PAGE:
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Two More Tales of Journalistic Dishonesty?

By Jack Kelly

Jennifer Hunter is married to Chicago Sun-Times publisher John Cruickshank, which explains why Ms. Hunter writes a column for the Chicago Sun-Times. Here is why she should not.

On July 16, Ms. Hunter wrote a column which began: "After watching the top five Democratic candidates for president speak before a trial lawyers' group Sunday, attorney Jim Ronca of Philadelphia, a staunch Republican, became certain of one thing: He is not going to vote for a Republican in the 2008 presidential election."

A suspicious reader checked out Mr. Ronca's political contributions. Mr. Ronca had made 14 since 1994 -- 12 to Democrats. The Democratic candidates received $7,000; the GOP candidates $750.

Mr. Ronca's contribution record was posted on several Web sites, whose readers flooded Ms. Hunter with demands for a correction.

If Ms. Hunter had fessed up, I wouldn't be writing about her. But she responded by attacking Web loggers for doing the research she should have done, and blaming her error on her editor.

"The grumbling arose partially because my editor took a small part of my story and made it into a headline: 'GOP lawyer sold on Dems,'" Ms. Hunter wrote in her July 19 column.

But what her readers objected to was the description of Mr. Ronca as a "staunch Republican," which was Ms. Hunter's own, and which appeared in her lede. To blame the headline writer for the mistake is as dishonest as it is lame.

The New Republic was shamed when two high profile writers (Ruth Shalit and Stephen Glass) were discovered to have made up stories. The venerable liberal magazine apparently has another scandal on its hands.

In last week's issue the New Republic ran an article by "Scott Thomas," who -- the editors tell us -- is a pseudonym for a soldier currently serving in Iraq.

"Thomas" describes three instances of shocking behavior by U.S. troops. In the first, his buddies humiliate a woman in the chow hall who was disfigured by an IED. In the second, a soldier excavating a mass grave puts a portion of a child's skull on his head and wears it like a helmet for an entire day. In the third, the driver of a Bradley fighting vehicle deliberately runs over a dog in the street.

The New Republic's editors told a skeptical Michael Goldfarb of the Weekly Standard the chow hall incident took place at FOB Falcon near Baghdad, and the mass grave was uncovered in farmland south of the Baghdad airport.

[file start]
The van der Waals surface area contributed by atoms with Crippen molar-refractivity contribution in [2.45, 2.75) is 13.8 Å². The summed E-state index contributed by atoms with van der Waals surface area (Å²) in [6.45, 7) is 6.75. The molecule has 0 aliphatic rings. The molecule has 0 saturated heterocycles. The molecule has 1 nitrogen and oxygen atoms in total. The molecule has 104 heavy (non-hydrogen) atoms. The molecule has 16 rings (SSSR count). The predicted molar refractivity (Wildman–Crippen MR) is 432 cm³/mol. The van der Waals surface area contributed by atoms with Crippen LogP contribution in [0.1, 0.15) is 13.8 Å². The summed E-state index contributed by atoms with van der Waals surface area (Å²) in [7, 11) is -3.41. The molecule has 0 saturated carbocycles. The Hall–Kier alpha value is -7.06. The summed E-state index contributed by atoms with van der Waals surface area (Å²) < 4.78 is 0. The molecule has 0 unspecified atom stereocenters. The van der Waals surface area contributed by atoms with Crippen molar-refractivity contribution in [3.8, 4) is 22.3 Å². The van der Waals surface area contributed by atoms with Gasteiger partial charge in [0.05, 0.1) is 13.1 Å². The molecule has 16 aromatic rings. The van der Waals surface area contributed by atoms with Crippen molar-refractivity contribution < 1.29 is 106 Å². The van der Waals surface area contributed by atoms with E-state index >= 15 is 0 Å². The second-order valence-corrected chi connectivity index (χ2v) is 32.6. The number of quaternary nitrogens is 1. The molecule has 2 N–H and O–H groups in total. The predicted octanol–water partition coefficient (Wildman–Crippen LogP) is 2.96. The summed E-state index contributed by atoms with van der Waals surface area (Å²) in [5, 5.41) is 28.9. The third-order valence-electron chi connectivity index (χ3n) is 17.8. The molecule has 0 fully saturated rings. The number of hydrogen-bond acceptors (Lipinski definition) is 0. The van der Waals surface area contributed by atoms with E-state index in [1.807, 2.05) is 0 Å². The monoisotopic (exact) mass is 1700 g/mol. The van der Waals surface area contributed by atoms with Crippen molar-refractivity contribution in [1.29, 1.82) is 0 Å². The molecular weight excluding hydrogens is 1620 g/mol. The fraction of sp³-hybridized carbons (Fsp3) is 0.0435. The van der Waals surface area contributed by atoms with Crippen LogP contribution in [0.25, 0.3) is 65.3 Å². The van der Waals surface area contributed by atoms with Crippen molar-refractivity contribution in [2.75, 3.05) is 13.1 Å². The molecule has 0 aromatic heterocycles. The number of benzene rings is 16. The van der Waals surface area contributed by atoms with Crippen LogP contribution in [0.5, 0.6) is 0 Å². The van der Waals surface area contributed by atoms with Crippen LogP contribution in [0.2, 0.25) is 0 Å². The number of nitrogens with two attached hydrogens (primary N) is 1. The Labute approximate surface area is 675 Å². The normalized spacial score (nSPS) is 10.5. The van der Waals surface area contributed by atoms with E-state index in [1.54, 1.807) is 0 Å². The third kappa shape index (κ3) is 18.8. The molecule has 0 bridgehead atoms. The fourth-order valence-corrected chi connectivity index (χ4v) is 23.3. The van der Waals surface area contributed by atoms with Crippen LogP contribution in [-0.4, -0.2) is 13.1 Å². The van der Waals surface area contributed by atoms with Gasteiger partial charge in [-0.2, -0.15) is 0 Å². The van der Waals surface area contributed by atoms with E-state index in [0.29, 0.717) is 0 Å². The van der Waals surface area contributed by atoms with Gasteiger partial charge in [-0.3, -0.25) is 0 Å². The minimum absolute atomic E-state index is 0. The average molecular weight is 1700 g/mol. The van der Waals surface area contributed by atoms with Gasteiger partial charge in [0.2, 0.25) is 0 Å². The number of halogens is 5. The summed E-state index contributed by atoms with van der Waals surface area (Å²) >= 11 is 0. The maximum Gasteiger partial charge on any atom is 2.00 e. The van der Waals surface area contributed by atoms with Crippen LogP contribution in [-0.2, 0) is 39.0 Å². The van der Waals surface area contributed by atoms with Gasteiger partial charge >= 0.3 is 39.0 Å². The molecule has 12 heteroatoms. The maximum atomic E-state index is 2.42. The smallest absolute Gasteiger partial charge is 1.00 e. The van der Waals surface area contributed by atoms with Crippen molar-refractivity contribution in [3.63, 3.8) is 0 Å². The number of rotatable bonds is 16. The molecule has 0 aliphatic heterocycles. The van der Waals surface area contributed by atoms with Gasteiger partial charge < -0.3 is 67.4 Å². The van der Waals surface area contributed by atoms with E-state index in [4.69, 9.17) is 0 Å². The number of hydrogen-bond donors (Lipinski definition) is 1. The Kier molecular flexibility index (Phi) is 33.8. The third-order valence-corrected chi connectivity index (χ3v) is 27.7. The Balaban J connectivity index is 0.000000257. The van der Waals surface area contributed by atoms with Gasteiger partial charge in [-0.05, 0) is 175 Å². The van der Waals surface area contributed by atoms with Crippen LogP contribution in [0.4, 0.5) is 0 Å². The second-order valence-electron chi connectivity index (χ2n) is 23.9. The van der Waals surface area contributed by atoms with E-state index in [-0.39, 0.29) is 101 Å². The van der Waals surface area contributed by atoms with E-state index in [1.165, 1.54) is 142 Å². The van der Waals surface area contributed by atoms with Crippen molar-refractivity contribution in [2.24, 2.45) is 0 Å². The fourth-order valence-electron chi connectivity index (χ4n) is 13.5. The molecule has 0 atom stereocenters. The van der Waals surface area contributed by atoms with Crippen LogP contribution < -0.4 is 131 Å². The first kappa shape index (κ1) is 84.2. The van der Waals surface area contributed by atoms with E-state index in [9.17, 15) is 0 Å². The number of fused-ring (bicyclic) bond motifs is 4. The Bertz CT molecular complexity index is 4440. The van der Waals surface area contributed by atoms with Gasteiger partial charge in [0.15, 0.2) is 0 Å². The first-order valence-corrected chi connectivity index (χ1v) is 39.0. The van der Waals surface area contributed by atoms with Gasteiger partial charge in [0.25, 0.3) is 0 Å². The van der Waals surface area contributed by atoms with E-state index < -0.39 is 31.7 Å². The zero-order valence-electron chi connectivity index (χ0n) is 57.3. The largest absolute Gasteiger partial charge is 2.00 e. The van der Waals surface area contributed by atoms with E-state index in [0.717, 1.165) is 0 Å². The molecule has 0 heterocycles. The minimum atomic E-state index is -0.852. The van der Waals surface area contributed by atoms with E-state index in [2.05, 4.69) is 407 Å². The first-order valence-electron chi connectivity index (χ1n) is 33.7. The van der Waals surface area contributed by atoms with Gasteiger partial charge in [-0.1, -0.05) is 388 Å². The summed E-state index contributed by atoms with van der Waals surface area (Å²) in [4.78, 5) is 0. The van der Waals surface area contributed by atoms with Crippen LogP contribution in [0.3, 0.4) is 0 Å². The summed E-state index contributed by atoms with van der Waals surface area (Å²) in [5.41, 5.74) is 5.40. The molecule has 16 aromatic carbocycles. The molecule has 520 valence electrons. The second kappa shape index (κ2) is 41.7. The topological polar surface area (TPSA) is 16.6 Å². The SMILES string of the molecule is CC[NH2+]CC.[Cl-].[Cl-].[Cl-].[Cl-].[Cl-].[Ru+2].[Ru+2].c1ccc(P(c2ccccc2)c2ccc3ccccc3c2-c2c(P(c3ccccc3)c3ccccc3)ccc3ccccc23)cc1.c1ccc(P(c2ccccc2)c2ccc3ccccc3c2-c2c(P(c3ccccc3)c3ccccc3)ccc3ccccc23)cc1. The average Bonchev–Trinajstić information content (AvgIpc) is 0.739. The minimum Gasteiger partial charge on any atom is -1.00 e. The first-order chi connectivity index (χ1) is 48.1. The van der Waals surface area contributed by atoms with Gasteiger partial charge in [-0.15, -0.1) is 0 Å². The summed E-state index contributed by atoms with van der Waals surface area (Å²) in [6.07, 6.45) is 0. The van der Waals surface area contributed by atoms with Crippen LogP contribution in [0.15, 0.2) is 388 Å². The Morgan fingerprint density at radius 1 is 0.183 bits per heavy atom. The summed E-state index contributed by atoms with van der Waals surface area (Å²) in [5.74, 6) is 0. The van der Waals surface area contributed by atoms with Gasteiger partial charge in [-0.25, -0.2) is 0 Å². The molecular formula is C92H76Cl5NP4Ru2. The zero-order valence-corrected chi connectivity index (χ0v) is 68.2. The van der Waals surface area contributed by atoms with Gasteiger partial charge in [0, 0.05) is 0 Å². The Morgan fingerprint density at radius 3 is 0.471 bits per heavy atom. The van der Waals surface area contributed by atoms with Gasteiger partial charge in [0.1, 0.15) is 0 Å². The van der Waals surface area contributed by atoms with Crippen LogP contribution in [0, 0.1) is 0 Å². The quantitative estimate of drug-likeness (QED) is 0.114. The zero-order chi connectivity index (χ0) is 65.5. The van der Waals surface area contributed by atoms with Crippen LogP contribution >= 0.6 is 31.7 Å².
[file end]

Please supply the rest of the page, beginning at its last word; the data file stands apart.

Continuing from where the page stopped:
But soldiers currently serving at FOB Falcon say they've never seen a woman there fitting Scott Thomas' description. (There are only a handful of women, and just one small mess hall on the base.) They also find incredible Thomas' claim he couldn't tell whether the woman was a soldier or a civilian. (Soldiers in Iraq wear their uniforms -- and carry their weapons -- at all times.) "There was no mass grave found during the construction of our Coalition outposts at any time," Major Kirk Luedeke, the public affairs officer at FOB Falcon, emailed milblogger Matt Sanchez.

The story about the Bradley driver running over the dog couldn't possibly have happened, people familiar with the Bradley say.

According to Thomas' story, the dog was on the right side of the vehicle, because the driver turned right to strike it. The driver's hatch is on the left side of the Bradley. Immediately to the driver's right is the cooling grill of the engine compartment, which rises above the driver's hatch, making it impossible for him to see anything on the right side of the vehicle.

"Even if the driver was head out, he still couldn't see anything to his right below the level of the top deck (all armored vehicles have significant blind spots close in, which is why they need dismounts to protect them from RPG guys in foxholes)," Stuart Koehl emailed Mr. Goldfarb. "So if the driver 'twitched' the Bradley to the right, he must have used extrasensory perception in order to catch the dog, because there is no way he knew the dog was even there."

That the New Republic would publish this drivel indicates how little its editors know about the military, and how eager they are to believe bad things about American soldiers.

If the editors cannot tell us precisely when the incident with the woman with the burned face took place, or precisely where and when the mass grave was found, they should admit to being victims of fraud, or perpetrators of one.

The Web makes it harder for journalists to lie and get away with it. This is a lesson Jennifer Hunter and the editors of the New Republic evidently haven't learned.


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